Asks for information concerning Myers' coming to Cambridge, 'The Prospects of Poetry' and 'The Probabilities of Medicine etc etc'. Declares that they have much to discuss, Sidgwick having failed to write due to the unrealised expectation of seeing Myers at Rugby. Reports that he has to teach history that term, 'no successor having turned up to Pearson: and Cambridge breeding no historian'; they are 'thinking of taking some healthy young resident and locking him up with a Hume'; it is 'rather a disgrace to us that we all take so small an interest in the human race'.
Asks if he has seen Noel 'in the Dark Blue [a literary journal]'. Suggests that he may have been ashamed to send it to Myers, as 'some of the polemic is almost personal'. Declares that it is very well written, 'except the polemical part', and states that he writes better prose than verse. Reports that Noel nearly quarrelled with him 'for reluctantly avowing that [he] did not consider him an equal of Swinburne.' States that Noel 'thinks that the Verbal School (S[winburne?] Rossetti, etc - non sine te) have been found out'. Refers to the Edinburgh of July, and the Contemporary [Review] of October as having evidence to support this theory. States that Noel also thinks that 'Buchanan and R.N are going to be chaired instead by a mutable but at length appreciative public.' Refers to 'a certain Mutual Admiration league' between Noel and Symonds. Believes that Symonds's poetry could be successful, 'if he could only impassion himself about a good subject.'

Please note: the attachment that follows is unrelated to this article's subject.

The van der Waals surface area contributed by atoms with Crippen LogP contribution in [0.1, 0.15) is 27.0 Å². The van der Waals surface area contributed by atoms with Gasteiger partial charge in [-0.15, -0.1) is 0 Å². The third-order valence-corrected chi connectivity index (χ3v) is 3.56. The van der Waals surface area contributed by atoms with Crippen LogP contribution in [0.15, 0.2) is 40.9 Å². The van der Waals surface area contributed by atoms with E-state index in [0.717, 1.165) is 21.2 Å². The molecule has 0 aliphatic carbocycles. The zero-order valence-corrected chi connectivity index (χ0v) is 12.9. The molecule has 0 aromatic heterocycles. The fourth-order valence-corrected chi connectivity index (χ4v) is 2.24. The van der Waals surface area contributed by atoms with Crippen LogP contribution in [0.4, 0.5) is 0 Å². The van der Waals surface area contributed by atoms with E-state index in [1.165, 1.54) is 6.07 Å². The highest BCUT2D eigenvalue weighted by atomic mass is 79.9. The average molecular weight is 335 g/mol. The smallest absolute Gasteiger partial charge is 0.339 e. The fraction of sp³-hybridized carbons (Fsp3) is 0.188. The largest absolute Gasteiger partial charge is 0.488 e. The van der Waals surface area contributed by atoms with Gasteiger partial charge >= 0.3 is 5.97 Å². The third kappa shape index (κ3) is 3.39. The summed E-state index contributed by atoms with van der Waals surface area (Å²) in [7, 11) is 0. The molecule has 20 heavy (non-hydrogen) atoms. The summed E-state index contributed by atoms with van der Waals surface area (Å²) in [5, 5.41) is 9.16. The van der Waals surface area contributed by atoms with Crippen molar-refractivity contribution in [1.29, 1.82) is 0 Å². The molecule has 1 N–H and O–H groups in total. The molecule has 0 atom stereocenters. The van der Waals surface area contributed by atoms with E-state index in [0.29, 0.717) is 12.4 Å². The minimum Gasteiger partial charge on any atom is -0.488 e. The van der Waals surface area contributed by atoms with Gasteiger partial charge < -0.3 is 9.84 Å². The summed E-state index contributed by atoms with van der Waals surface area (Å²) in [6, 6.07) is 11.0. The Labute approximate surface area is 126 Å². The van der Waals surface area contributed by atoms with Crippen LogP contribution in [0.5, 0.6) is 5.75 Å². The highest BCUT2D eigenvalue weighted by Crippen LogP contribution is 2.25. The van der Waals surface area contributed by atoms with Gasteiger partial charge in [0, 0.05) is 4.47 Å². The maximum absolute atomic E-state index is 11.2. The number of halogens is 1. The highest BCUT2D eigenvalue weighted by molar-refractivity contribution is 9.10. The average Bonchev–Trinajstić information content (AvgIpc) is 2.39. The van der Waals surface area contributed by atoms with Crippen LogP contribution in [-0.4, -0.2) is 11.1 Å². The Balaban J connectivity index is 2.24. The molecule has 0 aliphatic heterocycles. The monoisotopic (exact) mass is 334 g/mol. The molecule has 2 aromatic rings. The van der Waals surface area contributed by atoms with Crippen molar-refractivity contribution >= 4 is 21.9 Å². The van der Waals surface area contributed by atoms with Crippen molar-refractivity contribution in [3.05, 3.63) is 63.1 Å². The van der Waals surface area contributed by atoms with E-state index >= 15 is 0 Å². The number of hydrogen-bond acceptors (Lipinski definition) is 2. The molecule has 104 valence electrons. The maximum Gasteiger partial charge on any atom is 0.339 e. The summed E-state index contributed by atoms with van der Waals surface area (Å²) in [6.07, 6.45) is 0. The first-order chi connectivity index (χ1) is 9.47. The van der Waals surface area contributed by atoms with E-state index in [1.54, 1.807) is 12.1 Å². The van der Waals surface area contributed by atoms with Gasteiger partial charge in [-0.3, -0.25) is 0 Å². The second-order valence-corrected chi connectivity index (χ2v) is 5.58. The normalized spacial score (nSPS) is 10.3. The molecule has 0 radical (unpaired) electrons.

Asks Myers to send his last epic. Tells him to read Noel's article. Sends his regards to Myers' mother. Announces that his second correspondence circular is soon to appear. Reports that Miss Clough is in Cambridge, that the house is 'getting on', and that there will be five [women] there that term.